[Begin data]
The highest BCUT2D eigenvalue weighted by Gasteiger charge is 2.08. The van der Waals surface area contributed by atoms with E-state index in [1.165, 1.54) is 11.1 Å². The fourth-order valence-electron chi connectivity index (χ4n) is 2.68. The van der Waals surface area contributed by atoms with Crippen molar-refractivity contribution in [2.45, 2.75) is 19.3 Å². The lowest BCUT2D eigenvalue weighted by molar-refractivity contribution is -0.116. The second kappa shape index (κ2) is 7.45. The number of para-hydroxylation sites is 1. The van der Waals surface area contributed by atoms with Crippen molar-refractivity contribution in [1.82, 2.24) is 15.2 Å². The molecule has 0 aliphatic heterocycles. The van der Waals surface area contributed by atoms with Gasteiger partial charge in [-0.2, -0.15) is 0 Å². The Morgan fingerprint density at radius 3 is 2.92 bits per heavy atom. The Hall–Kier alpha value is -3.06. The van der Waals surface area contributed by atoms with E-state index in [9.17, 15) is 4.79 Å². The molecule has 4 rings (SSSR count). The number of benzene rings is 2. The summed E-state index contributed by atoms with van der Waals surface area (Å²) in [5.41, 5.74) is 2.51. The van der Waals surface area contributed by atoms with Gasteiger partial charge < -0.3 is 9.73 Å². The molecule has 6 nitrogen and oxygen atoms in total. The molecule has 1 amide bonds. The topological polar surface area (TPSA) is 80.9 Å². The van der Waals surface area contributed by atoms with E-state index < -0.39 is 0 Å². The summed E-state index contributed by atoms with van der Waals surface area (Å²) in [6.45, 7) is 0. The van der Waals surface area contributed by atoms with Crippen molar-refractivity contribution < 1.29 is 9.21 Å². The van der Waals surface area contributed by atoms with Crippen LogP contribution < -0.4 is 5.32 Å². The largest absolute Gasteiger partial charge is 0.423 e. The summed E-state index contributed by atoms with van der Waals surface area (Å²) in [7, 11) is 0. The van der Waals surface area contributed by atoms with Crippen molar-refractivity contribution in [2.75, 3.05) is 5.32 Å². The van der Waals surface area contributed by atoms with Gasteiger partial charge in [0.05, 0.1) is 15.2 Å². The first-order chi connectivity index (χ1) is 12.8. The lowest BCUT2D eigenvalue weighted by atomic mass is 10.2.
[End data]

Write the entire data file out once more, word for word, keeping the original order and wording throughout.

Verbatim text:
The highest BCUT2D eigenvalue weighted by Gasteiger charge is 2.08. The van der Waals surface area contributed by atoms with E-state index in [1.165, 1.54) is 11.1 Å². The fourth-order valence-electron chi connectivity index (χ4n) is 2.68. The van der Waals surface area contributed by atoms with Crippen molar-refractivity contribution in [2.45, 2.75) is 19.3 Å². The lowest BCUT2D eigenvalue weighted by molar-refractivity contribution is -0.116. The second kappa shape index (κ2) is 7.45. The number of para-hydroxylation sites is 1. The van der Waals surface area contributed by atoms with Crippen molar-refractivity contribution in [1.82, 2.24) is 15.2 Å². The molecule has 0 aliphatic heterocycles. The van der Waals surface area contributed by atoms with Gasteiger partial charge in [-0.2, -0.15) is 0 Å². The Morgan fingerprint density at radius 3 is 2.92 bits per heavy atom. The Hall–Kier alpha value is -3.06. The van der Waals surface area contributed by atoms with E-state index in [9.17, 15) is 4.79 Å². The molecule has 4 rings (SSSR count). The number of benzene rings is 2. The summed E-state index contributed by atoms with van der Waals surface area (Å²) in [5.41, 5.74) is 2.51. The van der Waals surface area contributed by atoms with Gasteiger partial charge < -0.3 is 9.73 Å². The molecule has 6 nitrogen and oxygen atoms in total. The molecule has 1 amide bonds. The topological polar surface area (TPSA) is 80.9 Å². The van der Waals surface area contributed by atoms with E-state index < -0.39 is 0 Å². The summed E-state index contributed by atoms with van der Waals surface area (Å²) in [6.45, 7) is 0. The van der Waals surface area contributed by atoms with Crippen molar-refractivity contribution < 1.29 is 9.21 Å². The van der Waals surface area contributed by atoms with Crippen LogP contribution < -0.4 is 5.32 Å². The largest absolute Gasteiger partial charge is 0.423 e. The summed E-state index contributed by atoms with van der Waals surface area (Å²) in [7, 11) is 0. The van der Waals surface area contributed by atoms with Crippen molar-refractivity contribution in [2.75, 3.05) is 5.32 Å². The van der Waals surface area contributed by atoms with Gasteiger partial charge in [0.05, 0.1) is 15.2 Å². The first-order chi connectivity index (χ1) is 12.8. The lowest BCUT2D eigenvalue weighted by atomic mass is 10.2.